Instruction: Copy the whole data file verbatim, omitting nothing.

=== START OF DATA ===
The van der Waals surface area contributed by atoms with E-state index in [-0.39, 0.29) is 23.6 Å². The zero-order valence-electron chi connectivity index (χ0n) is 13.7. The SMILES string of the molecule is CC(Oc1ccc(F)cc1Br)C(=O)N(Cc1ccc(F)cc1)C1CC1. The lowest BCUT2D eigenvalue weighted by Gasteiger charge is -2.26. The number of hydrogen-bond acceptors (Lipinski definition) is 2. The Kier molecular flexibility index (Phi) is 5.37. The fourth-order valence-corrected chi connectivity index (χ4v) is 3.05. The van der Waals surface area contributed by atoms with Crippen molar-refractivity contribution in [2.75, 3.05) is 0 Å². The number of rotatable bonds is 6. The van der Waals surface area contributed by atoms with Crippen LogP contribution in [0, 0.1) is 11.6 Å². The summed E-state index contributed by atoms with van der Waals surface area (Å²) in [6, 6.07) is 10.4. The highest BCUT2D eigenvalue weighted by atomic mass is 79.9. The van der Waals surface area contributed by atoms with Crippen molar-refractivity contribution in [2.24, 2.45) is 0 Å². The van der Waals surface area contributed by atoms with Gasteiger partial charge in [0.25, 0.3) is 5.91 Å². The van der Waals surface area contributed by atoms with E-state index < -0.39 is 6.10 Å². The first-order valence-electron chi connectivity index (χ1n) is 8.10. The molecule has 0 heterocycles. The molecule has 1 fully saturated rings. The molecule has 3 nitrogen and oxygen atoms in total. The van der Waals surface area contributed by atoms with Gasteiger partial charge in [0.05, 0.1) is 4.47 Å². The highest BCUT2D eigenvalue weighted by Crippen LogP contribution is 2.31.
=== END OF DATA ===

The van der Waals surface area contributed by atoms with E-state index in [-0.39, 0.29) is 23.6 Å². The zero-order valence-electron chi connectivity index (χ0n) is 13.7. The SMILES string of the molecule is CC(Oc1ccc(F)cc1Br)C(=O)N(Cc1ccc(F)cc1)C1CC1. The lowest BCUT2D eigenvalue weighted by Gasteiger charge is -2.26. The number of hydrogen-bond acceptors (Lipinski definition) is 2. The Kier molecular flexibility index (Phi) is 5.37. The fourth-order valence-corrected chi connectivity index (χ4v) is 3.05. The van der Waals surface area contributed by atoms with Crippen molar-refractivity contribution in [2.75, 3.05) is 0 Å². The number of rotatable bonds is 6. The van der Waals surface area contributed by atoms with Crippen LogP contribution in [0, 0.1) is 11.6 Å². The summed E-state index contributed by atoms with van der Waals surface area (Å²) in [6, 6.07) is 10.4. The highest BCUT2D eigenvalue weighted by atomic mass is 79.9. The van der Waals surface area contributed by atoms with Crippen molar-refractivity contribution in [2.24, 2.45) is 0 Å². The van der Waals surface area contributed by atoms with Gasteiger partial charge in [0.25, 0.3) is 5.91 Å². The van der Waals surface area contributed by atoms with E-state index < -0.39 is 6.10 Å². The first-order valence-electron chi connectivity index (χ1n) is 8.10. The molecule has 0 heterocycles. The molecule has 1 fully saturated rings. The molecule has 3 nitrogen and oxygen atoms in total. The van der Waals surface area contributed by atoms with Gasteiger partial charge in [0.05, 0.1) is 4.47 Å². The highest BCUT2D eigenvalue weighted by Crippen LogP contribution is 2.31.